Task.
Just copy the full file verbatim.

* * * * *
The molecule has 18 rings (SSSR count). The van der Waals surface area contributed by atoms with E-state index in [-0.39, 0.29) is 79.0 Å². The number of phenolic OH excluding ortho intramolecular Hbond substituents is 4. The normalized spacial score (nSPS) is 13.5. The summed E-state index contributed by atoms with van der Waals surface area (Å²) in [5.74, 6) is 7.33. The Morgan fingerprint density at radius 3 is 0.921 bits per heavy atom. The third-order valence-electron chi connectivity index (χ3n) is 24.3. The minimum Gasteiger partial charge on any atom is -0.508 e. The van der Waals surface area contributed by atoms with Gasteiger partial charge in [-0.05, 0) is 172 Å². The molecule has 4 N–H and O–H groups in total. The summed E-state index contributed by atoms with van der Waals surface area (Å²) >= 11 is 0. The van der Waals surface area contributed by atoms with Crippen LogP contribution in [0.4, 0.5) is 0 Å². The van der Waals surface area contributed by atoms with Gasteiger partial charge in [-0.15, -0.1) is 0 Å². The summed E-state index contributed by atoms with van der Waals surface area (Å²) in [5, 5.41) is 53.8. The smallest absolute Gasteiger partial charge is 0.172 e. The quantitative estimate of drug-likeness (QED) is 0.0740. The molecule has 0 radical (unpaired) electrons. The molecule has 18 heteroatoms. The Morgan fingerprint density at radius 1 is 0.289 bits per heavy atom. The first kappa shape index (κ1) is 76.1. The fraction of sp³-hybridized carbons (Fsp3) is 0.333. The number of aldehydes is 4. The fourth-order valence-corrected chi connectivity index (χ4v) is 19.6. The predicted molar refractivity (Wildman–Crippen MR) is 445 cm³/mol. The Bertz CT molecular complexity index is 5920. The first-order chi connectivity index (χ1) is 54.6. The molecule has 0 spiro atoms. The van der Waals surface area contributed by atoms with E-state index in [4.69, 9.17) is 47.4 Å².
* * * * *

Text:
The molecule has 18 rings (SSSR count). The van der Waals surface area contributed by atoms with E-state index in [-0.39, 0.29) is 79.0 Å². The number of phenolic OH excluding ortho intramolecular Hbond substituents is 4. The normalized spacial score (nSPS) is 13.5. The summed E-state index contributed by atoms with van der Waals surface area (Å²) in [5.74, 6) is 7.33. The Morgan fingerprint density at radius 3 is 0.921 bits per heavy atom. The third-order valence-electron chi connectivity index (χ3n) is 24.3. The minimum Gasteiger partial charge on any atom is -0.508 e. The van der Waals surface area contributed by atoms with Gasteiger partial charge in [-0.05, 0) is 172 Å². The molecule has 4 N–H and O–H groups in total. The summed E-state index contributed by atoms with van der Waals surface area (Å²) >= 11 is 0. The van der Waals surface area contributed by atoms with Crippen LogP contribution in [0.4, 0.5) is 0 Å². The van der Waals surface area contributed by atoms with Gasteiger partial charge in [-0.15, -0.1) is 0 Å². The summed E-state index contributed by atoms with van der Waals surface area (Å²) in [5, 5.41) is 53.8. The smallest absolute Gasteiger partial charge is 0.172 e. The quantitative estimate of drug-likeness (QED) is 0.0740. The molecule has 0 radical (unpaired) electrons. The molecule has 18 heteroatoms. The Morgan fingerprint density at radius 1 is 0.289 bits per heavy atom. The first kappa shape index (κ1) is 76.1. The fraction of sp³-hybridized carbons (Fsp3) is 0.333. The number of aldehydes is 4. The fourth-order valence-corrected chi connectivity index (χ4v) is 19.6. The predicted molar refractivity (Wildman–Crippen MR) is 445 cm³/mol. The Bertz CT molecular complexity index is 5920. The first-order chi connectivity index (χ1) is 54.6. The molecule has 0 spiro atoms. The van der Waals surface area contributed by atoms with E-state index in [4.69, 9.17) is 47.4 Å².